DALLAS -- Some things, said Marx, appear in history twice, first as tragedy, then as farce. The airport here named Love Field entered America's consciousness through the tragedy of assassination: Lyndon Johnson took the presidential oath on Air Force One on Love Field's tarmac. Today Love Field is again in the news, this time illustrating the farcical consequences of the government's ten-thumbed attempt to manage an industry.
In 1971, after years of harassing litigation by two airlines averse to competition, Southwest was born. It had just three aircraft and flew only intrastate, between Dallas, Houston and San Antonio. This first of the no-frills, low-cost airlines would, under the leadership of its ebullient founder Herb Kelleher, democratize air travel and revolutionize the airline industry.
The cities of Dallas and Fort Worth, and the Dallas/Forth Worth airport that opened in 1974, tried unsuccessfully to force Southwest to move its operations from close-in Love Field out to DFW, arguing that the new airport depended on this. Today, Kelleher laughingly recalls telling a judge: ``If a three-aircraft airline can bankrupt an 18,000-acre, nine-miles long airport, then that airport probably should not have been built in the first place.''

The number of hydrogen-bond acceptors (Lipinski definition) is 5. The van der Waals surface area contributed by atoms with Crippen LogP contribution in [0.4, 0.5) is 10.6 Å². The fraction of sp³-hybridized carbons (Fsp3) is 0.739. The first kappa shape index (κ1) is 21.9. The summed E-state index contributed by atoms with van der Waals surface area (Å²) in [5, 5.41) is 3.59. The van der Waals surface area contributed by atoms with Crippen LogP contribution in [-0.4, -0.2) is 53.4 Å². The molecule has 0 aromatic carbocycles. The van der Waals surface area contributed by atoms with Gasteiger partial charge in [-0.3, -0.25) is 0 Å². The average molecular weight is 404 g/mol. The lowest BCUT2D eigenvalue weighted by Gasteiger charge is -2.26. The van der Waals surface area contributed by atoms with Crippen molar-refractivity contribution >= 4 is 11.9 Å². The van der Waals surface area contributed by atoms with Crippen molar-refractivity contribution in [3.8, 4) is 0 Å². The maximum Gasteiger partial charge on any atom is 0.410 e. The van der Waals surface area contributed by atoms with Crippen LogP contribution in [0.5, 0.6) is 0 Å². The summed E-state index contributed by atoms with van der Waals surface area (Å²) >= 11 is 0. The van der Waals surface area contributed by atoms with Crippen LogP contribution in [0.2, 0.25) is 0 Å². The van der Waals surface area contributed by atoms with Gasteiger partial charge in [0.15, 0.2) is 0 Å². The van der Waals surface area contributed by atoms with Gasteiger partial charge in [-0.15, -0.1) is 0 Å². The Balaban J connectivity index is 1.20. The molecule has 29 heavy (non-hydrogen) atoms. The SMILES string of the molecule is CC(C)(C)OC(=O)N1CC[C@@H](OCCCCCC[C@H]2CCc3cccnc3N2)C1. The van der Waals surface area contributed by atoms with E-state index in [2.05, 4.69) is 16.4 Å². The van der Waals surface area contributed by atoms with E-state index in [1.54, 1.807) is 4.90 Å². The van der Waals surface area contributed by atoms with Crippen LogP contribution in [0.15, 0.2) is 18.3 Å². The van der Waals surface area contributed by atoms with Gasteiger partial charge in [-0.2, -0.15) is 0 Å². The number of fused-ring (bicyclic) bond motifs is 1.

But in Washington, reasonableness is no match for the routine and lucrative corruption known as rent-seeking -- economic interests getting government to impose handicaps on competitors. House Majority Leader Jim Wright, from Fort Worth, rode to the rescue of the strong -- DFW and Fort Worth-based American Airlines. In 1979 he muscled through Congress a measure designed to stifle the growth of Southwest and punish it for not moving out to DFW -- an expensive move that would have made it sensible for many Southwest customers to drive rather than fly to their destinations.
The Wright Amendment restricted interstate service from Love Field to cities in just four states -- Louisiana, Arkansas, Oklahoma and New Mexico. In 1997, senators wanting to bring Southwest's low fares to their constituents amended the Wright Amendment to allow flights to Alabama, Kansas and Mississippi. Today, if you want to fly Southwest from Love Field to Los Angeles, you must buy a ticket to Albuquerque, collect your baggage there, buy another ticket, go through security again and board another plane.
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